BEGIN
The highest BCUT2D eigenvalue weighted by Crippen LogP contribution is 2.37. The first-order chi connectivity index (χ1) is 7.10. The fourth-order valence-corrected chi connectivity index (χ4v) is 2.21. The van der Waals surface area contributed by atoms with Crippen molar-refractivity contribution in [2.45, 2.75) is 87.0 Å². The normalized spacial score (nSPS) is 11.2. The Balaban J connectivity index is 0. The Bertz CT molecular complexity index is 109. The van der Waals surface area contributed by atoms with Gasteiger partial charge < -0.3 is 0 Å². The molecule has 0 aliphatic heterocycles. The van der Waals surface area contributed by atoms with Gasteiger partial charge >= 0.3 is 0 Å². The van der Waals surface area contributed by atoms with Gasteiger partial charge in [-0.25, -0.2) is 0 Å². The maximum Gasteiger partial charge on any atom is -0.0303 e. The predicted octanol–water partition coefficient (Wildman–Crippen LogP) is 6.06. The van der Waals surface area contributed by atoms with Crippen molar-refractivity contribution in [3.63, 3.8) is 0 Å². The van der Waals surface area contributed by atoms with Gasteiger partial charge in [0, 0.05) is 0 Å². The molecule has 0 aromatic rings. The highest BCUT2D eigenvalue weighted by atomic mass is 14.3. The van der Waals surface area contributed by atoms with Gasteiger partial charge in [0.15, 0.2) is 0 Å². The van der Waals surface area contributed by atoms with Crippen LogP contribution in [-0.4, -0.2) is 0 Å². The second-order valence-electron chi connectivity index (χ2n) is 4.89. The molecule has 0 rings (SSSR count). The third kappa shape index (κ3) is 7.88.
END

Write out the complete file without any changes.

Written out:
The highest BCUT2D eigenvalue weighted by Crippen LogP contribution is 2.37. The first-order chi connectivity index (χ1) is 7.10. The fourth-order valence-corrected chi connectivity index (χ4v) is 2.21. The van der Waals surface area contributed by atoms with Crippen molar-refractivity contribution in [2.45, 2.75) is 87.0 Å². The normalized spacial score (nSPS) is 11.2. The Balaban J connectivity index is 0. The Bertz CT molecular complexity index is 109. The van der Waals surface area contributed by atoms with Gasteiger partial charge < -0.3 is 0 Å². The molecule has 0 aliphatic heterocycles. The van der Waals surface area contributed by atoms with Gasteiger partial charge >= 0.3 is 0 Å². The van der Waals surface area contributed by atoms with Gasteiger partial charge in [-0.25, -0.2) is 0 Å². The maximum Gasteiger partial charge on any atom is -0.0303 e. The predicted octanol–water partition coefficient (Wildman–Crippen LogP) is 6.06. The van der Waals surface area contributed by atoms with Crippen molar-refractivity contribution in [3.63, 3.8) is 0 Å². The van der Waals surface area contributed by atoms with Gasteiger partial charge in [0, 0.05) is 0 Å². The molecule has 0 aromatic rings. The highest BCUT2D eigenvalue weighted by atomic mass is 14.3. The van der Waals surface area contributed by atoms with Gasteiger partial charge in [0.15, 0.2) is 0 Å². The van der Waals surface area contributed by atoms with Crippen LogP contribution in [-0.4, -0.2) is 0 Å². The second-order valence-electron chi connectivity index (χ2n) is 4.89. The molecule has 0 rings (SSSR count). The third kappa shape index (κ3) is 7.88.